Ooblets’ non-combative approach also radiates throughout the rest of the game, and is evident in all the gameplay mechanics. No matter what you’re up to, Ooblets feels geared towards a relaxing, rewarding experience, with plenty of in-game celebrations for reaching certain milestones — so how might this be reflected in the achievements? “Our achievements will follow the in-game goals, which are based around helping out, making friends, collecting things, and growing your team. I wouldn't expect any super difficult achievements,” Wasser says. “We did a bunch of achievement systems work earlier on in development but once we got it all hooked up, we realised that it made sense for us to hold off on implementing any achievements until we hit 1.0 due to how Xbox achievements work,” he adds, with ‘1.0’ being the full release of the game. “Once they're added, they're not editable, so we have to be really sure about the structure and contents of the game before we add them, which doesn't work super well with Early Access.”

Port Forward

The current Ooblets roadmap shows the game as launching in full either in late 2021 or early 2022. “Our Early Access has been a really great experience and the positive reaction from players has really helped us keep our stamina up,” Wasser says. At the moment, aside from Badgetown itself and your farm, you can travel to the Halloween-themed Nullwhere or into the Wildlands behind the town, which has a few smaller areas within it. We still have a few updates before the launch of 1.0, with three new regions joining the game — the first, arriving in mid 2021, will be Port Forward. “We're doing things a bit different with Port Forward than we have in the past in terms of how you progress through it,” Wasser says, adding that it’s “less about dance battles and more about a series of mini-games.” The other two regions are still a secret, but Wasser hints that the next update “will be different again from what we've done in the past.” One region will arrive in late 2021 with the other new region joining the game when it launches in full. “We're looking forward to wrapping up the background story surrounding Badgetown's situation and adding in the remaining bits and bobs we've been planning that haven't made it into the game yet,” Wasser says. “We'll also hopefully be launching all our achievements at 1.0!”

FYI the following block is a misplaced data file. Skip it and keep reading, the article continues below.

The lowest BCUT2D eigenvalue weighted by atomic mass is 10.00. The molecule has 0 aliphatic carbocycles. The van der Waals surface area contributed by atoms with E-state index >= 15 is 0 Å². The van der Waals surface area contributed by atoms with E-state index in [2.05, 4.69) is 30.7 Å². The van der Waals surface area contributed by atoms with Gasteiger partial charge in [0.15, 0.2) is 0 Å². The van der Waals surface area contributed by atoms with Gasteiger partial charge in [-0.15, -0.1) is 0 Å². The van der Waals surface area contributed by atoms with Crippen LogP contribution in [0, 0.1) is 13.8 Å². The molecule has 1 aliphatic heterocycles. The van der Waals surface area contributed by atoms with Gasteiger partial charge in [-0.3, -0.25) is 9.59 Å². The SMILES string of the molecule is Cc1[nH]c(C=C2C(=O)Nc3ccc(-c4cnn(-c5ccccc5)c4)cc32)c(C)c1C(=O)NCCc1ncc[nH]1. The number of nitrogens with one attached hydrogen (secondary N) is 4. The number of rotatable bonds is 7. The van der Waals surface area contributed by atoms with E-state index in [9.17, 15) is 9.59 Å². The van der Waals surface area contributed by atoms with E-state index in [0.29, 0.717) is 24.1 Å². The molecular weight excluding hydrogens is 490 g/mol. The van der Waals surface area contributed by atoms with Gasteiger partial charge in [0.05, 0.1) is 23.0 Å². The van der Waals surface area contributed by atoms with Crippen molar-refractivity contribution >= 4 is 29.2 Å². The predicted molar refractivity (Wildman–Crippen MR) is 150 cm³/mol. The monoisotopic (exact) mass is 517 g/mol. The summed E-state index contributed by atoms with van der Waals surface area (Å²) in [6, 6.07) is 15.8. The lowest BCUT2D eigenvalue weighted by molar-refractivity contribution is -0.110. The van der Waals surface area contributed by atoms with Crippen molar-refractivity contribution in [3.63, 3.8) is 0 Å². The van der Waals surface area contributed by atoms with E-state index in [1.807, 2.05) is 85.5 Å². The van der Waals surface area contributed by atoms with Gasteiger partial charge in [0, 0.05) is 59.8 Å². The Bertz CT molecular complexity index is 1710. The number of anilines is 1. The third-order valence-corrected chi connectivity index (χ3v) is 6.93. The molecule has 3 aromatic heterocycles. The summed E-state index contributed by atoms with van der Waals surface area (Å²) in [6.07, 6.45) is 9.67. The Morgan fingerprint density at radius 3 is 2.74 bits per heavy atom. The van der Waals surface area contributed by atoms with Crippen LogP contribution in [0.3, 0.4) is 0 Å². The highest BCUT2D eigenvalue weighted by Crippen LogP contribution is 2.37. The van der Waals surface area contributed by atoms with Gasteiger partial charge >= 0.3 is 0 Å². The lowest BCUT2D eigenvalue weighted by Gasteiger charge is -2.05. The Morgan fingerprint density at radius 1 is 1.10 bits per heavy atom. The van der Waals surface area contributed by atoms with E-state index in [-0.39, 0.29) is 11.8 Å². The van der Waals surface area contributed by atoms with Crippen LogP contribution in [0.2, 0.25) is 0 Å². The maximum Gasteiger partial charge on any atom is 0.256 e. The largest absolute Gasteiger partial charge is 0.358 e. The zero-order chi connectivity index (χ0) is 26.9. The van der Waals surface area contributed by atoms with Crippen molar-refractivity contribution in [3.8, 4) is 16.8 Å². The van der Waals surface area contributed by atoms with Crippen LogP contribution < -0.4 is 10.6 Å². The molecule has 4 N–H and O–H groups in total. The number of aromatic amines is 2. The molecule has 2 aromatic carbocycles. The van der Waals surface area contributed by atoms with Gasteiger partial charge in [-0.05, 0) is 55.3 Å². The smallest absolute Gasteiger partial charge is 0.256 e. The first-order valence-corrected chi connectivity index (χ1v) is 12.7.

Heidi Nicholas
Written by Heidi Nicholas
Heidi graduated with an MA in English Literature, and now enjoys writing news, reviews, and features across TrueAchievements and TrueTrophies. When she’s not writing, Heidi is usually either looking for her next RPG, or trying to convince the rest of the team to hear about yet another delightfully wholesome game she has found.